Hazardous air: What goes into your lungs on a bad day in Beijing


30.05.2013 Peking

You have seen air pollution before, but not in this way. Beijing’s hazardous air is changing the energy outlook of the country, and sending a warning to other countries on the human cost of heavy reliance on coal.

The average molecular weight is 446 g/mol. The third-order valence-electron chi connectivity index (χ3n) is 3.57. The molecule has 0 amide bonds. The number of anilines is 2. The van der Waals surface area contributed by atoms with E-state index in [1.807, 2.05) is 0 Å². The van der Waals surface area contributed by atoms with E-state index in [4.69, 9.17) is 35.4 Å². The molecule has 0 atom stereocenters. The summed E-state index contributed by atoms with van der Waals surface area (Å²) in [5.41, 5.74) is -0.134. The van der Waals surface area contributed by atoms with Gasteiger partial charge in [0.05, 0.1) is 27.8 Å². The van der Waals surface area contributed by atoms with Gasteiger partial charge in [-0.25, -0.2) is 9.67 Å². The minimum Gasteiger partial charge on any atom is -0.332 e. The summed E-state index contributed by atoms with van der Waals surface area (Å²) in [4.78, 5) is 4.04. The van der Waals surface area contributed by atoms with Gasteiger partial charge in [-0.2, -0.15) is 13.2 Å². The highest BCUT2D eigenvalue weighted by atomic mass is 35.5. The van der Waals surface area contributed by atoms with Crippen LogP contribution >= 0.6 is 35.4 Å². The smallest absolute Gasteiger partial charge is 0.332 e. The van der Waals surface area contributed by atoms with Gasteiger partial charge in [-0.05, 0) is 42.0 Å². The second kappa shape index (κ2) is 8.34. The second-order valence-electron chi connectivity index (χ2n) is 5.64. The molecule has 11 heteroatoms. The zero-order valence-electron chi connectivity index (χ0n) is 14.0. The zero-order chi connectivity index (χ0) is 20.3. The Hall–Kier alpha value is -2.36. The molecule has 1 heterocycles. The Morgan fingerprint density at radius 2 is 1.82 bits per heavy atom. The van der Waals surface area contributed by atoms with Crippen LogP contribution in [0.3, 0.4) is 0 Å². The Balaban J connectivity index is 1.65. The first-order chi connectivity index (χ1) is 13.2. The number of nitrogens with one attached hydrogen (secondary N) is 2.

Beijing’s “airpocalypse” in last December and January was an exceptionally serious air pollution episode that is estimated to have caused a 3-fold increase in hospitalizations due to respiratory diseases and has drawn comparisons to London smog in 1952. In that time Greenpeace recruited 16 volunteers to wear a personal air pollution sampler several days each. The samplers simulate human breathing by drawing in air through a nozzle near the volunteer’s head, at a rate close to human breathing. They capture the smallest and most dangerous particles, known as PM2.5, into a filter that can then be sent to a laboratory for analysis.

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